Feature extraction is one of the most important steps for the classification of motor imagery EEG [31]. In particular, CSP, a spatial feature extraction method, has become the most commonly used method in MI-based BCI systems [12, 32]. However, the performance of the CSP is susceptible to interference signals. The channel selection algorithm selects the channels associated with motor imagery and removes the channels that do not contribute significantly to classification of motor imagery activity. This improves the signal-to-noise ratio of the EEG signals. Brain areas associated with motor imagery are not exactly the same in different frequency bands [17]. Therefore, the channels selected will not be the same in different frequency bands.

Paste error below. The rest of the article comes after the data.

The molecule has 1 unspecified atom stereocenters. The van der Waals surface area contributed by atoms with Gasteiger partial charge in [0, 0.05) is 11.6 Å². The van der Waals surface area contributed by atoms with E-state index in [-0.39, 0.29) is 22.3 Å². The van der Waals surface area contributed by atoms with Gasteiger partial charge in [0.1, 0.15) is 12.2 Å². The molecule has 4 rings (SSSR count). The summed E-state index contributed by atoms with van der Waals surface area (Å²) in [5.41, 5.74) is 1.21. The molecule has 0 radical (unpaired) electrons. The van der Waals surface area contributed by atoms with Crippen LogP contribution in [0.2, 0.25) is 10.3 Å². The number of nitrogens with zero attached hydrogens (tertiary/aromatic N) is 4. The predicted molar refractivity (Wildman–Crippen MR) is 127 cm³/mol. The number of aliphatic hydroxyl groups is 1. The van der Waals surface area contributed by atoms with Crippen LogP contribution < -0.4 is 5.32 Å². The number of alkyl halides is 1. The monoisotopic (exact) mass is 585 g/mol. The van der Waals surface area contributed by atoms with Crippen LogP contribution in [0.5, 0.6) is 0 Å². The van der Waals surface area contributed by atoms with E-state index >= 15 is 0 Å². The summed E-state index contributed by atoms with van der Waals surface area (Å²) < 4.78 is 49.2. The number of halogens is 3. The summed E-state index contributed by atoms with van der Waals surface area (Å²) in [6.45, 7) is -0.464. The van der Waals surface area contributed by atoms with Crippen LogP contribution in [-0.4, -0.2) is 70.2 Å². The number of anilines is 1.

In this study, the proposed CSP-R-MF algorithm considered variations of brain areas involved in motor imagery in different frequency bands and automatically selected channels for each frequency band via the CSP-rank method. Figure 6 shows the topographic maps of channels selected by CSP-R-MF in different frequency bands. The selected channels were marked with different colors according to the number of times each channel was selected.

Figure 6: The topographic maps of the selected channels for two datasets under different frequency bands. Channels selected more than three times out of all subjects were marked. The channels selected by CSP-R-MF algorithm in 8–30 Hz frequency band were the same as those selected by CSP-rank algorithm. The electrode could be found in Table 2 with the number in topographic maps.